McGrath, a former Navy fighter pilot who had the backing of the national party establishment, will face the Republican majority leader in the Senate, Mitch McConnell, in November.
McGrath outperformed his Democratic opponent, State Representative Charles Booker, who enjoyed a belated wave of support when he emerged as a national voice during protests of police brutality and racial injustice and attracted support from progressives across the country.
A prolific fundraiser, McGrath was the pick of the Senate Democratic campaign arm and raised over $ 40 million for her campaign. He also enjoyed the backing of multiple unions and many Democrats, inside and outside the state, who were drawn to his military background. McGrath was the first woman to fly an F-18 in combat, and carried out more than 85 combat missions in Iraq and Afghanistan.
McGrath's supporters argued that his moderate stances were more aligned with the traditional Kentucky electorate than Booker's more progressive views. Booker, 35, supports the green New Deal (he is often referred to as the "Kentucky New Deal"), a universal basic income, and "Medicare for all." McGrath favors a public option and Medicare purchase for those 55 and older, rather than overhauling the US healthcare system with a single-payer program.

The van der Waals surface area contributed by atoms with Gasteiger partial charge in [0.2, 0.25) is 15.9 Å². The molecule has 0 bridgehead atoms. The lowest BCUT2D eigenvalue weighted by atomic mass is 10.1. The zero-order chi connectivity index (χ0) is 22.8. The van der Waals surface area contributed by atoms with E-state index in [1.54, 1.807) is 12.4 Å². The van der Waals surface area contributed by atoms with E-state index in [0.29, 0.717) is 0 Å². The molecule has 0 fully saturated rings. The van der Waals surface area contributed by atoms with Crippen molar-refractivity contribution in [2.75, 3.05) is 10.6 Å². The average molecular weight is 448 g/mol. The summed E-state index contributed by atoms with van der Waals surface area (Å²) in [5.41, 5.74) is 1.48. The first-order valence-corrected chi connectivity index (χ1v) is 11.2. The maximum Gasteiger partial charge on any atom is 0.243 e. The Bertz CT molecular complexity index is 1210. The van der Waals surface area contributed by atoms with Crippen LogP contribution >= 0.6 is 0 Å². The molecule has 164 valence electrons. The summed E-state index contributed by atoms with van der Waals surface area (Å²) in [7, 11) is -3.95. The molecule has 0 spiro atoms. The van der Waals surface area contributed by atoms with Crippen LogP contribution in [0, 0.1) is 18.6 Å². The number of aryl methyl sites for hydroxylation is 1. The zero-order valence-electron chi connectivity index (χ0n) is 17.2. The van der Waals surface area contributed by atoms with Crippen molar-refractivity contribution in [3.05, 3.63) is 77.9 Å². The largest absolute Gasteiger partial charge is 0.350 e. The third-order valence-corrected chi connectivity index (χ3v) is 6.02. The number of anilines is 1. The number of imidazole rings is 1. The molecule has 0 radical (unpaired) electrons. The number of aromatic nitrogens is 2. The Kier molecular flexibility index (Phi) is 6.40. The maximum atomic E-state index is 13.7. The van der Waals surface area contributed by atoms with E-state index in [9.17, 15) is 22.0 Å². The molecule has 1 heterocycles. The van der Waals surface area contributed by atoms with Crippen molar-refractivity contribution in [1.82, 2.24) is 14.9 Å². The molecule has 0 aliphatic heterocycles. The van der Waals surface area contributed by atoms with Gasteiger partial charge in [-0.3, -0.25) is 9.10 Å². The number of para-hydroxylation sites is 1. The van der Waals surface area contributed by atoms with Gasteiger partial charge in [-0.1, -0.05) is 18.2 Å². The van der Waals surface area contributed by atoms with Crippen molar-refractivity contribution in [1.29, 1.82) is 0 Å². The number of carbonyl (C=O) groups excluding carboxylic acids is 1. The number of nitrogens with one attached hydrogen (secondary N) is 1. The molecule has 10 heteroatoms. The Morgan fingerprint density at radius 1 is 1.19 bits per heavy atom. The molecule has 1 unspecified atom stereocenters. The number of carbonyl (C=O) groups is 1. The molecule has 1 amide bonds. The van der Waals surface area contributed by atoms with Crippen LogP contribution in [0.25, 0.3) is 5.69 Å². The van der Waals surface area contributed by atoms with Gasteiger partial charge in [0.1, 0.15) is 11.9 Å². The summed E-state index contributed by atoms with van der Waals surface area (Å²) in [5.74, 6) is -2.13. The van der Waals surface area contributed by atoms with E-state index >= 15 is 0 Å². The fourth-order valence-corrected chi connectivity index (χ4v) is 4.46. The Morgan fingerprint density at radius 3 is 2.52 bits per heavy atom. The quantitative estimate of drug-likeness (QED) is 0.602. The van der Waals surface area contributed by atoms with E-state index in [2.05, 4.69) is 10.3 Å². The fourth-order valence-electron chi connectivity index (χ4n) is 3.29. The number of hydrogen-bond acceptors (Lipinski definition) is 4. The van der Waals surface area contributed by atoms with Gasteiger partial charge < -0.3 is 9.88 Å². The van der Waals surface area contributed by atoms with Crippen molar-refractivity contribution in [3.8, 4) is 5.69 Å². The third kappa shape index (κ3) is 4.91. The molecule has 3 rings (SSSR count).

Booker, the youngest black legislator in Kentucky, received high-profile endorsement from Sens. Bernie Sanders and Elizabeth Warren, who voiced their support for McGrath last year, and New York Rep. Alexandria Ocasio-Cortez.
McConnell's Senate seat is rated "Likely Republican" by the Cook Political Report. The state voted for President Donald Trump by 30 points in 2016, and has not sent a Democrat to the Senate since Wendell Ford's reelection in 1992. McGrath now faces an uphill battle to beat McConnell, who is the Kentucky most time has served. senator.
In 2014, McConnell defeated another well-funded Democratic challenger, former Kentucky Secretary of State Alison Lundergan Grimes, who backed Booker in this primary, by more than 15 points.
Last year, McGrath launched his Senate nomination in a video highlighting his military background where he recalled writing a letter to McConnell when he was 13 and asked the senator to change a law that, at the time, prohibited women from becoming in fighter pilots. .
"He never answered," McGrath recalled. "Many times I have wondered, how many other people Mitch McConnell never took the time to answer, or even think about?"
McGrath's campaign has tried to portray McConnell as part of the Washington swamp who cares more about Wall Street and special interests than his own constituents. The McConnell campaign, which did not wait for the primaries to start attacking McGrath, called her an "extreme liberal" whose campaign will waste millions of dollars from Democrats.
Democrats, in turn, will be pleased that the Majority Leader has to divert his attention and his own fundraising apparatus to maintain his own seat, rather than training him more directly in a series of headlines in his caucus than they face difficult reelection races.
CNN's Alex Rogers contributed to this report.